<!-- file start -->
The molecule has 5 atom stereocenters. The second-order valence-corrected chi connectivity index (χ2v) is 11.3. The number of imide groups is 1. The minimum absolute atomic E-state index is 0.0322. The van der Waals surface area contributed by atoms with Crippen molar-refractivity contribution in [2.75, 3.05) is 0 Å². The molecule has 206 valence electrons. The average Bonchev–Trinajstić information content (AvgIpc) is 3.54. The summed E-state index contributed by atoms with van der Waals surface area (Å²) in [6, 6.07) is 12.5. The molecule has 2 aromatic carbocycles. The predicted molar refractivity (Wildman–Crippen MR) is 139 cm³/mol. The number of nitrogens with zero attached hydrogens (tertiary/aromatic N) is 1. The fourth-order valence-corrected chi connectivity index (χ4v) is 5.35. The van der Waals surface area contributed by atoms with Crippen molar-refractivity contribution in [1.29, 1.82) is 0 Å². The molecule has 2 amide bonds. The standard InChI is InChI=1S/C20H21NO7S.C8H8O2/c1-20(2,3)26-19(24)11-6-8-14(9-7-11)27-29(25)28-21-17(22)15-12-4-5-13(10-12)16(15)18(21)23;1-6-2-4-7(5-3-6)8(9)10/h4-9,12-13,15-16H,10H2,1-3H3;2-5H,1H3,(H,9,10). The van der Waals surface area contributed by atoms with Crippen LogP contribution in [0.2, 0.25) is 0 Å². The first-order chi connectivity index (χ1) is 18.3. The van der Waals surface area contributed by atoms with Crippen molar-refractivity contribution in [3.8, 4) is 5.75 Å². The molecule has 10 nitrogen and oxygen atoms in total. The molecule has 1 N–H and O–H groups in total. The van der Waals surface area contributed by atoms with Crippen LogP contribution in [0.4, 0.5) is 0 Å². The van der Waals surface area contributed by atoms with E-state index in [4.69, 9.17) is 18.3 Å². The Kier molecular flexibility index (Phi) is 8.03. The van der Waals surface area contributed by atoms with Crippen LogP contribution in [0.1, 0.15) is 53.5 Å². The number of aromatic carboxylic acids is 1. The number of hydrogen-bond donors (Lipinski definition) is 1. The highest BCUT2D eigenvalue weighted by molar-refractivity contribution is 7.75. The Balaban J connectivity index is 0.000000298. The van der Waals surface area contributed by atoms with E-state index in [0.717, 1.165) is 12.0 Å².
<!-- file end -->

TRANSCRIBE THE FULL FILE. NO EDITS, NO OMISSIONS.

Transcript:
The molecule has 5 atom stereocenters. The second-order valence-corrected chi connectivity index (χ2v) is 11.3. The number of imide groups is 1. The minimum absolute atomic E-state index is 0.0322. The van der Waals surface area contributed by atoms with Crippen molar-refractivity contribution in [2.75, 3.05) is 0 Å². The molecule has 206 valence electrons. The average Bonchev–Trinajstić information content (AvgIpc) is 3.54. The summed E-state index contributed by atoms with van der Waals surface area (Å²) in [6, 6.07) is 12.5. The molecule has 2 aromatic carbocycles. The predicted molar refractivity (Wildman–Crippen MR) is 139 cm³/mol. The number of nitrogens with zero attached hydrogens (tertiary/aromatic N) is 1. The fourth-order valence-corrected chi connectivity index (χ4v) is 5.35. The van der Waals surface area contributed by atoms with Crippen molar-refractivity contribution in [1.29, 1.82) is 0 Å². The molecule has 2 amide bonds. The standard InChI is InChI=1S/C20H21NO7S.C8H8O2/c1-20(2,3)26-19(24)11-6-8-14(9-7-11)27-29(25)28-21-17(22)15-12-4-5-13(10-12)16(15)18(21)23;1-6-2-4-7(5-3-6)8(9)10/h4-9,12-13,15-16H,10H2,1-3H3;2-5H,1H3,(H,9,10). The van der Waals surface area contributed by atoms with Crippen LogP contribution in [0.2, 0.25) is 0 Å². The first-order chi connectivity index (χ1) is 18.3. The van der Waals surface area contributed by atoms with Crippen molar-refractivity contribution in [3.8, 4) is 5.75 Å². The molecule has 10 nitrogen and oxygen atoms in total. The molecule has 1 N–H and O–H groups in total. The van der Waals surface area contributed by atoms with Crippen LogP contribution in [0.4, 0.5) is 0 Å². The van der Waals surface area contributed by atoms with E-state index in [4.69, 9.17) is 18.3 Å². The Kier molecular flexibility index (Phi) is 8.03. The van der Waals surface area contributed by atoms with Crippen LogP contribution in [0.1, 0.15) is 53.5 Å². The number of aromatic carboxylic acids is 1. The number of hydrogen-bond donors (Lipinski definition) is 1. The highest BCUT2D eigenvalue weighted by molar-refractivity contribution is 7.75. The Balaban J connectivity index is 0.000000298. The van der Waals surface area contributed by atoms with E-state index in [0.717, 1.165) is 12.0 Å².